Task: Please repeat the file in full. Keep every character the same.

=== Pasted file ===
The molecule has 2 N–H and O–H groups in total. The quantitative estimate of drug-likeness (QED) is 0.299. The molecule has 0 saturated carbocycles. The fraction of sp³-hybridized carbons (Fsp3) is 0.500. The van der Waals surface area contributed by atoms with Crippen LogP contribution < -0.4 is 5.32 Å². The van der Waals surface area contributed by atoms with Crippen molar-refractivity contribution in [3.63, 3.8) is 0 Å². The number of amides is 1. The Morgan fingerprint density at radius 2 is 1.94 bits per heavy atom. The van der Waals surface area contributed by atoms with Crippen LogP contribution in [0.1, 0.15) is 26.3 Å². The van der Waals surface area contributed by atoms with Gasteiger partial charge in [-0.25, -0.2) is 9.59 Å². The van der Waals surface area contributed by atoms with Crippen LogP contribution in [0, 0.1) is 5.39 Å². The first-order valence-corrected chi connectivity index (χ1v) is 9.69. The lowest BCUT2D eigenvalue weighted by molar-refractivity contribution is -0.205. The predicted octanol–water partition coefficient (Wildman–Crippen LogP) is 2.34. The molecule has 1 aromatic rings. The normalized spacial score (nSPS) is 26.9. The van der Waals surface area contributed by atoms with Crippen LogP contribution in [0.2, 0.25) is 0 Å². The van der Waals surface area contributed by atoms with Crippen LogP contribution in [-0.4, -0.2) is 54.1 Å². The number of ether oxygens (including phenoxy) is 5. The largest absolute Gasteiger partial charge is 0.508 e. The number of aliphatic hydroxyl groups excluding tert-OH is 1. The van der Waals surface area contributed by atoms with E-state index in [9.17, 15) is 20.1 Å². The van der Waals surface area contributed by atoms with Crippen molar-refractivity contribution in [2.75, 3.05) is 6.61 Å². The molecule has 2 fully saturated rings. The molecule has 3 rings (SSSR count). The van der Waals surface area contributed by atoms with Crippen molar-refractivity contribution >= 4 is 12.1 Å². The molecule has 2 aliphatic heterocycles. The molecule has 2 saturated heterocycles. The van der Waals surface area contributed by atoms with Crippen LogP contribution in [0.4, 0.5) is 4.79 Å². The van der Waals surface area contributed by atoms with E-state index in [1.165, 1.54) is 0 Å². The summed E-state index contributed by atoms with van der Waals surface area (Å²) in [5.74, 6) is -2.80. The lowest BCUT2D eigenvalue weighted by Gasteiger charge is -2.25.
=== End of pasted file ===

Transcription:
The molecule has 2 N–H and O–H groups in total. The quantitative estimate of drug-likeness (QED) is 0.299. The molecule has 0 saturated carbocycles. The fraction of sp³-hybridized carbons (Fsp3) is 0.500. The van der Waals surface area contributed by atoms with Crippen LogP contribution < -0.4 is 5.32 Å². The van der Waals surface area contributed by atoms with Crippen molar-refractivity contribution in [3.63, 3.8) is 0 Å². The number of amides is 1. The Morgan fingerprint density at radius 2 is 1.94 bits per heavy atom. The van der Waals surface area contributed by atoms with Crippen LogP contribution in [0.1, 0.15) is 26.3 Å². The van der Waals surface area contributed by atoms with Gasteiger partial charge in [-0.25, -0.2) is 9.59 Å². The van der Waals surface area contributed by atoms with Crippen LogP contribution in [0, 0.1) is 5.39 Å². The first-order valence-corrected chi connectivity index (χ1v) is 9.69. The lowest BCUT2D eigenvalue weighted by molar-refractivity contribution is -0.205. The predicted octanol–water partition coefficient (Wildman–Crippen LogP) is 2.34. The molecule has 1 aromatic rings. The normalized spacial score (nSPS) is 26.9. The van der Waals surface area contributed by atoms with Crippen LogP contribution in [0.2, 0.25) is 0 Å². The van der Waals surface area contributed by atoms with Crippen LogP contribution in [-0.4, -0.2) is 54.1 Å². The number of ether oxygens (including phenoxy) is 5. The largest absolute Gasteiger partial charge is 0.508 e. The number of aliphatic hydroxyl groups excluding tert-OH is 1. The van der Waals surface area contributed by atoms with E-state index in [9.17, 15) is 20.1 Å². The van der Waals surface area contributed by atoms with Crippen molar-refractivity contribution in [2.75, 3.05) is 6.61 Å². The molecule has 2 fully saturated rings. The molecule has 3 rings (SSSR count). The van der Waals surface area contributed by atoms with Crippen molar-refractivity contribution >= 4 is 12.1 Å². The molecule has 2 aliphatic heterocycles. The molecule has 2 saturated heterocycles. The van der Waals surface area contributed by atoms with Crippen LogP contribution in [0.4, 0.5) is 4.79 Å². The van der Waals surface area contributed by atoms with E-state index in [1.165, 1.54) is 0 Å². The summed E-state index contributed by atoms with van der Waals surface area (Å²) in [5.74, 6) is -2.80. The lowest BCUT2D eigenvalue weighted by Gasteiger charge is -2.25.